TURNER: Good, great, that is good advice.
TREMBLAY: I feel like, for me, the biggest thing that I learned here was to lean into any intellectual curiosity I had and to not limit myself based on my preconceived ideas of that. That certainly has helped me in my career. The stuff I did here, figuring out, “Oh, I really like writing.” Getting to do more of that; getting feedback on that obviously has helped a lot. But also stuff like talking to people that I find intellectually intimidating. Before I applied to the database job, I was like, “There’s no way I’ll be qualified for that.” I feel like, on some level, having to deal with that particular shade of self-doubt well at school helped me to just be like, “Okay, fuck it. We’ll do it.” Excuse me.
TURNER: No, that’s okay. Were there any Graduate Center specific resources or experiences that helped prepare you that you would recommend to current students?
TREMBLAY: We didn’t have the career center while you were here.
TURNER: Yeah, but I think it’s amazing. Last year I went to your fair or presentation thing which was great.
TREMBLAY: I wasn’t here there so I forget the name but I know exactly what you’re talking about.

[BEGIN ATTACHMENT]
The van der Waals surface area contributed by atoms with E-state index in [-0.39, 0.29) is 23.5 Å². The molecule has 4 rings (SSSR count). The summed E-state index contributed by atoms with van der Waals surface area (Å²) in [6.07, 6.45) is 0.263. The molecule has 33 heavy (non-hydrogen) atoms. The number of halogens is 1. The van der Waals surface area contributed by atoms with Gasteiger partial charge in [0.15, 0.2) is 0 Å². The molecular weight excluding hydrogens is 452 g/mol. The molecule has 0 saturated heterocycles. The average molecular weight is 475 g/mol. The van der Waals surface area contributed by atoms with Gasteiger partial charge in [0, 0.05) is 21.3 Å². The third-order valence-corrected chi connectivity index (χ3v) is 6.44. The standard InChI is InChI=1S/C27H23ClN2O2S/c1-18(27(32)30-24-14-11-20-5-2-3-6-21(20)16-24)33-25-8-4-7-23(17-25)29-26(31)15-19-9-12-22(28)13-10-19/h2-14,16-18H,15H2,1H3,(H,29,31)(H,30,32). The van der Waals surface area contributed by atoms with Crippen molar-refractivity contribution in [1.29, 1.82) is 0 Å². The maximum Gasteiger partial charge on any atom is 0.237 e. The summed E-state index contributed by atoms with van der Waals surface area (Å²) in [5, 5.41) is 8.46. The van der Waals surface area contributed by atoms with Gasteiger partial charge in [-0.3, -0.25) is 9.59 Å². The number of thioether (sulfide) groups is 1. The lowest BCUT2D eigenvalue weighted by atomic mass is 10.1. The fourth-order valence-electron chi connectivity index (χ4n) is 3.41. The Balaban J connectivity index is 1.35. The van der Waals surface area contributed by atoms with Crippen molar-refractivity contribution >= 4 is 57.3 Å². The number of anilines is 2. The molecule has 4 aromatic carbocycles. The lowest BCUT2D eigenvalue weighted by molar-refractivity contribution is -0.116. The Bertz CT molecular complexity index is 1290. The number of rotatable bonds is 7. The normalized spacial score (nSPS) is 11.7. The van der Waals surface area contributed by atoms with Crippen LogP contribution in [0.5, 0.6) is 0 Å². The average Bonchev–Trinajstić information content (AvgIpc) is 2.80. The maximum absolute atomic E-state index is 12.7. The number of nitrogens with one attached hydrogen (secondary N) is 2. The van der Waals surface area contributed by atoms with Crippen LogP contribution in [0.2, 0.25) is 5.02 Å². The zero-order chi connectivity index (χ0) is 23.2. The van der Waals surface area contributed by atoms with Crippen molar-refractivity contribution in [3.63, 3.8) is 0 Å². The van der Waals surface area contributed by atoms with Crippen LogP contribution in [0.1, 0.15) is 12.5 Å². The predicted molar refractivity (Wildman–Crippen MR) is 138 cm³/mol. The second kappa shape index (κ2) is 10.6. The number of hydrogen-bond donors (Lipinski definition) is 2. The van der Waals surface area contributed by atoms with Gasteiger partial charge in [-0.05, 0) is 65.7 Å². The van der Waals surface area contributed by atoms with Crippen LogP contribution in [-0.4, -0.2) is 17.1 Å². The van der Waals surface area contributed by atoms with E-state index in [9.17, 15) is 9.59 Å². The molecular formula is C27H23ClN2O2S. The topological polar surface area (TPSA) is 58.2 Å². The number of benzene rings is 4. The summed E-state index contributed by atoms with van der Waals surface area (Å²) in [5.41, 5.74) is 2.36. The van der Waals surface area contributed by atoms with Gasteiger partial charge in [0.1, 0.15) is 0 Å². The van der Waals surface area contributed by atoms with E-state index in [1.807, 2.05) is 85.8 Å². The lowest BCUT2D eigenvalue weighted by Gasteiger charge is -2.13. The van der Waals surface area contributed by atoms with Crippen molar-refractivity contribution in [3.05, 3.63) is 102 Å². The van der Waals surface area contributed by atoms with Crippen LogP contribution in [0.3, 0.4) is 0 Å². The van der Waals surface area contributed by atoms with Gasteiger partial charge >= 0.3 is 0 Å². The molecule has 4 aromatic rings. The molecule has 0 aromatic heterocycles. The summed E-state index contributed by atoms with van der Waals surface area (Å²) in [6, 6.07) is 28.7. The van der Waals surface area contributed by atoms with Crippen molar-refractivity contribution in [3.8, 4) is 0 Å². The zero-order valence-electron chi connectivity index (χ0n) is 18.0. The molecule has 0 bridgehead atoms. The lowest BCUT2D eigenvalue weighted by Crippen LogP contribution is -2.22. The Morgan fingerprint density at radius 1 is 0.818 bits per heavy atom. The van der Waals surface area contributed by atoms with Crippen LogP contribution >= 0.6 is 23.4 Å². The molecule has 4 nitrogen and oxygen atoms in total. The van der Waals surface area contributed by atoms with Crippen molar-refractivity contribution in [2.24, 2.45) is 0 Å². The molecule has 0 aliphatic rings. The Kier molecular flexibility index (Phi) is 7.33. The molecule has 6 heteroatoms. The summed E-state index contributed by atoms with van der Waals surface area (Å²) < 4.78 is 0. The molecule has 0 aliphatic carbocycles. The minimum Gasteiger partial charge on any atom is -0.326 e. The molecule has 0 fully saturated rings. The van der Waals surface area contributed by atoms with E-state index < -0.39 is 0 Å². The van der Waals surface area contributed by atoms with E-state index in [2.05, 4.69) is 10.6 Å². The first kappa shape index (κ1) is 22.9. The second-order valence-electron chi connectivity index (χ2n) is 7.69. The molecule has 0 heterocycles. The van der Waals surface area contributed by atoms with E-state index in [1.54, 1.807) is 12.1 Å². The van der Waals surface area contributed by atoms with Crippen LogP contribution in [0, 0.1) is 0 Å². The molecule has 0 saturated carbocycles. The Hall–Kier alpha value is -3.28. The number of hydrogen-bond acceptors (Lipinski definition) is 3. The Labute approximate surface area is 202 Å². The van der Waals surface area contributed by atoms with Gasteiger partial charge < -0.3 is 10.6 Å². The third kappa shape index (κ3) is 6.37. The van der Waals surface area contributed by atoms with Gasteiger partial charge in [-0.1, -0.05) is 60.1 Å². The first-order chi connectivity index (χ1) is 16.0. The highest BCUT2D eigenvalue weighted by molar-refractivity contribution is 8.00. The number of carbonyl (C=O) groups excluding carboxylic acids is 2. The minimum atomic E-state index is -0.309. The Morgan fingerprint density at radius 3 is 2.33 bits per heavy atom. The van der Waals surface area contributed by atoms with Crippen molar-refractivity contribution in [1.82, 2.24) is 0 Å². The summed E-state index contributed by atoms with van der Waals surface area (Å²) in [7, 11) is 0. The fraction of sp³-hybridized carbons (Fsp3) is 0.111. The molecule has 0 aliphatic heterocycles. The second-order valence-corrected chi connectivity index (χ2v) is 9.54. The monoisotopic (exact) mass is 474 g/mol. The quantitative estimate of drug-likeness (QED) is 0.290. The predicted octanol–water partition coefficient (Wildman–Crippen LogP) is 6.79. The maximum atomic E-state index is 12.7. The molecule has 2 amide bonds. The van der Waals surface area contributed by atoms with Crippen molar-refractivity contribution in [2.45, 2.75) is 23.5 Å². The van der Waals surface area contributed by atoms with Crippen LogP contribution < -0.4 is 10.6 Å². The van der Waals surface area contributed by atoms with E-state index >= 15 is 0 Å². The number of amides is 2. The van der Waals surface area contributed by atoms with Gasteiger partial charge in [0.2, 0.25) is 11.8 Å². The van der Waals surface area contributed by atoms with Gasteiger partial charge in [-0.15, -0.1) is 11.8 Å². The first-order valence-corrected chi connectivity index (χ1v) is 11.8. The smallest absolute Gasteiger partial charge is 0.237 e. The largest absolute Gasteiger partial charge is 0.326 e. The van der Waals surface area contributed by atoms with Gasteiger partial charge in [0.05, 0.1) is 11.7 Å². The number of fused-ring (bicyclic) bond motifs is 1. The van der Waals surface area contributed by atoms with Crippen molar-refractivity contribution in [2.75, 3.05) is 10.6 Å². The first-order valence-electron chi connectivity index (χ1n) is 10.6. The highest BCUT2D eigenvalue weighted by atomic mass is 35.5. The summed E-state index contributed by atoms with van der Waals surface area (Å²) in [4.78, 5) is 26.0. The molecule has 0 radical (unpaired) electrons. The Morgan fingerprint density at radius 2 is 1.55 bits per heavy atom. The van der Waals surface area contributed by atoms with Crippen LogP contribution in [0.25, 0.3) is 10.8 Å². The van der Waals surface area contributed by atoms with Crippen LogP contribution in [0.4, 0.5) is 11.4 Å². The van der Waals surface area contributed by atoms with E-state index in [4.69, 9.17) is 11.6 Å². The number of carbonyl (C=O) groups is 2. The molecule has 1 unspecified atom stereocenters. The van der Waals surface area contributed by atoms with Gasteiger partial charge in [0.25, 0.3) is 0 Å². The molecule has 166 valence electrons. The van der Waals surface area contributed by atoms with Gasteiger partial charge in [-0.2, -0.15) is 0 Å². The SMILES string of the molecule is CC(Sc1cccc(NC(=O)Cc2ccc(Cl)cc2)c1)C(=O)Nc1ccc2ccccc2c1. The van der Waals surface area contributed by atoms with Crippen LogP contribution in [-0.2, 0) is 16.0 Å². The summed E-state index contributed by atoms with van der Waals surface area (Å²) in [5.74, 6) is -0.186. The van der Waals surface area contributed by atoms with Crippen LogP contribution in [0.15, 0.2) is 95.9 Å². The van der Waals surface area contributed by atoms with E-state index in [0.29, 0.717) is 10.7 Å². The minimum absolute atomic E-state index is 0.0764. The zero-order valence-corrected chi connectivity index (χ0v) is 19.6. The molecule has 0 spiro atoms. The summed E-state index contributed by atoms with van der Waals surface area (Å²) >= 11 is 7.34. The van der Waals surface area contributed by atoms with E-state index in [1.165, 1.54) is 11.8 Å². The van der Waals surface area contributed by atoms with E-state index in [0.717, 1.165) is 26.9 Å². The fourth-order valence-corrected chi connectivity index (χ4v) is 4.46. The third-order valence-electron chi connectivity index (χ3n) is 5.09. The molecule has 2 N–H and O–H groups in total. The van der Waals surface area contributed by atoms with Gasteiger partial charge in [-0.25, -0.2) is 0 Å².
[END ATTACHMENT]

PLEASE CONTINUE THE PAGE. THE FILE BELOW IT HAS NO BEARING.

TREMBLAY: Okay, and it was wonderful to hear the various panels of people that have gone on to stuff. This is off-topic, but even in my offices, it’s amazing. We do Girls Who Code every year. We have at the last three places I’ve worked. Part of the program, if you’re not familiar, is you get a whole bunch of people from your department and they all talk about their career paths. It’s fascinating how very few people stick with that thing that they studied. I’m sure everyone who’s at the Graduate Center currently look at the job that they want and the field they’re planning on.
But like at Daily Beast, we had a CTO who had majored in theater and had gotten an advanced degree in it, I believe, as well. It’s just fascinating to see how much people’s lives change. For me, while I was here, that was the start of understanding that; my time here. I wish I’d taken more advantage of the resources here that were set up to help me with that exact same thing. But it just didn’t occur to me.